//
archives

Family Court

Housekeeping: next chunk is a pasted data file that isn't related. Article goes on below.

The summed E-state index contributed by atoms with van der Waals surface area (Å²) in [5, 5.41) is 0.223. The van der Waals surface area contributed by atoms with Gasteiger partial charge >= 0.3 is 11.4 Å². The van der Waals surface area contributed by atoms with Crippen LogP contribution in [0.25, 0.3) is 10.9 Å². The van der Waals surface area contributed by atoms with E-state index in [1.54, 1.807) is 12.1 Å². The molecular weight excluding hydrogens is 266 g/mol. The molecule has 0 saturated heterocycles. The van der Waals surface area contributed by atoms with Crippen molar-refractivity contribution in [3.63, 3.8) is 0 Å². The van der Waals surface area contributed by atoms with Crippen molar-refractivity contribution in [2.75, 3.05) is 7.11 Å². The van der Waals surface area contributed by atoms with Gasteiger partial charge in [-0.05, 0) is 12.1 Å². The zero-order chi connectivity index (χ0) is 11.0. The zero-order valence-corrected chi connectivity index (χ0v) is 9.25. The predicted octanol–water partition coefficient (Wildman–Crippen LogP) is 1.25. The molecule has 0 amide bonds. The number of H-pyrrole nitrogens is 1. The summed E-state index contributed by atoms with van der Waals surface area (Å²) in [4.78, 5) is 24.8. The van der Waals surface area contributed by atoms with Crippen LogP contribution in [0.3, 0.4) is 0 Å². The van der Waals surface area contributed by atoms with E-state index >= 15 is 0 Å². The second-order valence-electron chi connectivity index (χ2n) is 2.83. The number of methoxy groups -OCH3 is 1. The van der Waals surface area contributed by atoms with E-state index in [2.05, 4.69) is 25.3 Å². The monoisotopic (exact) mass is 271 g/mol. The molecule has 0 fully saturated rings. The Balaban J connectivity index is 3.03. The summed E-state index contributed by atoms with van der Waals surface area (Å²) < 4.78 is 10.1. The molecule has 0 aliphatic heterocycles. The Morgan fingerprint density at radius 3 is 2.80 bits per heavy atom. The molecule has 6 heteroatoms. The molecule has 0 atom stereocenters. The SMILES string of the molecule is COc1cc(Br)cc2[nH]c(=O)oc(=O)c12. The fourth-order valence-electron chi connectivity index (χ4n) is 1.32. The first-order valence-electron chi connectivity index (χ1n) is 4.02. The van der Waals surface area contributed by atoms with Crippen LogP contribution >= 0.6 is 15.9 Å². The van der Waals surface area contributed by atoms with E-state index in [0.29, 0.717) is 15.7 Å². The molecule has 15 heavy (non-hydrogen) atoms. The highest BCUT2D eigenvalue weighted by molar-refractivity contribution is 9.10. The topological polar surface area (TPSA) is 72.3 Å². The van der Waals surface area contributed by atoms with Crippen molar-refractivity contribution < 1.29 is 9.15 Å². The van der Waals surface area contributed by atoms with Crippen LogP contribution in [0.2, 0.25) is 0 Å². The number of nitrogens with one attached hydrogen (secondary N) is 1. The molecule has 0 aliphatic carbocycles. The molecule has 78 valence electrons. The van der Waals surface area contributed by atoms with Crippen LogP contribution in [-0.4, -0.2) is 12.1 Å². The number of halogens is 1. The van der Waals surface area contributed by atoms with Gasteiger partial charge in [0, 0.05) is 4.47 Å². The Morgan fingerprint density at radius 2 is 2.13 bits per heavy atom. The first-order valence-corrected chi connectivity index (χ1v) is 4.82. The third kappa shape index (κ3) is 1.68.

This tag is associated with 15 posts